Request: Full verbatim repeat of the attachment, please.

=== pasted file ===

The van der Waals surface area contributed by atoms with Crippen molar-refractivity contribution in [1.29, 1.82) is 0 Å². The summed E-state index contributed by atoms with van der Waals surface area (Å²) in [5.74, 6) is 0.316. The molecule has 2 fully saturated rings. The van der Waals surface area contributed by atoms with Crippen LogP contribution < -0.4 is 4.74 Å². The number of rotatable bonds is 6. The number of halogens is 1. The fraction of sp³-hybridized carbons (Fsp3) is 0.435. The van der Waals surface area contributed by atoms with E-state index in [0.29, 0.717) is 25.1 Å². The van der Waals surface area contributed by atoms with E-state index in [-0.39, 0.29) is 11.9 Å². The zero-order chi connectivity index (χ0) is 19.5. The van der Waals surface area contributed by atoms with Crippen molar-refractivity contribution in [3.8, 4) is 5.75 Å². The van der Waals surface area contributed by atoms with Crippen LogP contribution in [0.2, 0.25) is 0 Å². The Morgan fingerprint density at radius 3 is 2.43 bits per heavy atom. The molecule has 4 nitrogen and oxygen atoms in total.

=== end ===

The van der Waals surface area contributed by atoms with Crippen molar-refractivity contribution in [1.29, 1.82) is 0 Å². The summed E-state index contributed by atoms with van der Waals surface area (Å²) in [5.74, 6) is 0.316. The molecule has 2 fully saturated rings. The van der Waals surface area contributed by atoms with Crippen LogP contribution < -0.4 is 4.74 Å². The number of rotatable bonds is 6. The number of halogens is 1. The fraction of sp³-hybridized carbons (Fsp3) is 0.435. The van der Waals surface area contributed by atoms with E-state index in [0.29, 0.717) is 25.1 Å². The van der Waals surface area contributed by atoms with E-state index in [-0.39, 0.29) is 11.9 Å². The zero-order chi connectivity index (χ0) is 19.5. The van der Waals surface area contributed by atoms with Crippen molar-refractivity contribution in [3.8, 4) is 5.75 Å². The van der Waals surface area contributed by atoms with Crippen LogP contribution in [0.2, 0.25) is 0 Å². The Morgan fingerprint density at radius 3 is 2.43 bits per heavy atom. The molecule has 4 nitrogen and oxygen atoms in total.